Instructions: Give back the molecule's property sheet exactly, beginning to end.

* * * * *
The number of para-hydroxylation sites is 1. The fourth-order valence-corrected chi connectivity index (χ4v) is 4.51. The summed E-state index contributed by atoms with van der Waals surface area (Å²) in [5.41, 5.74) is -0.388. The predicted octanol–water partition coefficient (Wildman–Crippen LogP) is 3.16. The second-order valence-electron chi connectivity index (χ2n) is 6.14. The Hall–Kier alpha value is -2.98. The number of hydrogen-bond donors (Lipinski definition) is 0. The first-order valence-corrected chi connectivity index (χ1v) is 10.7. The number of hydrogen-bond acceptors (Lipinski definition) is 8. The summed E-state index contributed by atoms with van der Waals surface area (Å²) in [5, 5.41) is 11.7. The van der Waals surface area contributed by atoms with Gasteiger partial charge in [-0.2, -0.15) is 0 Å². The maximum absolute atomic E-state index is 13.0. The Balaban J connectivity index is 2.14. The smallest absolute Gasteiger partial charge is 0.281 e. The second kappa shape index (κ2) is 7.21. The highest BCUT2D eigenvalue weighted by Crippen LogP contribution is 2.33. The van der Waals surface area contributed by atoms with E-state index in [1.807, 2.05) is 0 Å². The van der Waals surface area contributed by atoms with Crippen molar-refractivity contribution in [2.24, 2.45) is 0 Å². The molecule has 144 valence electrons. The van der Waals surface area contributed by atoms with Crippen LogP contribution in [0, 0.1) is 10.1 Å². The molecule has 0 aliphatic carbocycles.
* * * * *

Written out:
The number of para-hydroxylation sites is 1. The fourth-order valence-corrected chi connectivity index (χ4v) is 4.51. The summed E-state index contributed by atoms with van der Waals surface area (Å²) in [5.41, 5.74) is -0.388. The predicted octanol–water partition coefficient (Wildman–Crippen LogP) is 3.16. The second-order valence-electron chi connectivity index (χ2n) is 6.14. The Hall–Kier alpha value is -2.98. The number of hydrogen-bond donors (Lipinski definition) is 0. The first-order valence-corrected chi connectivity index (χ1v) is 10.7. The number of hydrogen-bond acceptors (Lipinski definition) is 8. The summed E-state index contributed by atoms with van der Waals surface area (Å²) in [5, 5.41) is 11.7. The van der Waals surface area contributed by atoms with Gasteiger partial charge in [-0.2, -0.15) is 0 Å². The maximum absolute atomic E-state index is 13.0. The Balaban J connectivity index is 2.14. The smallest absolute Gasteiger partial charge is 0.281 e. The second kappa shape index (κ2) is 7.21. The highest BCUT2D eigenvalue weighted by Crippen LogP contribution is 2.33. The van der Waals surface area contributed by atoms with E-state index in [1.807, 2.05) is 0 Å². The van der Waals surface area contributed by atoms with Crippen molar-refractivity contribution in [2.24, 2.45) is 0 Å². The molecule has 144 valence electrons. The van der Waals surface area contributed by atoms with Crippen LogP contribution in [0, 0.1) is 10.1 Å². The molecule has 0 aliphatic carbocycles.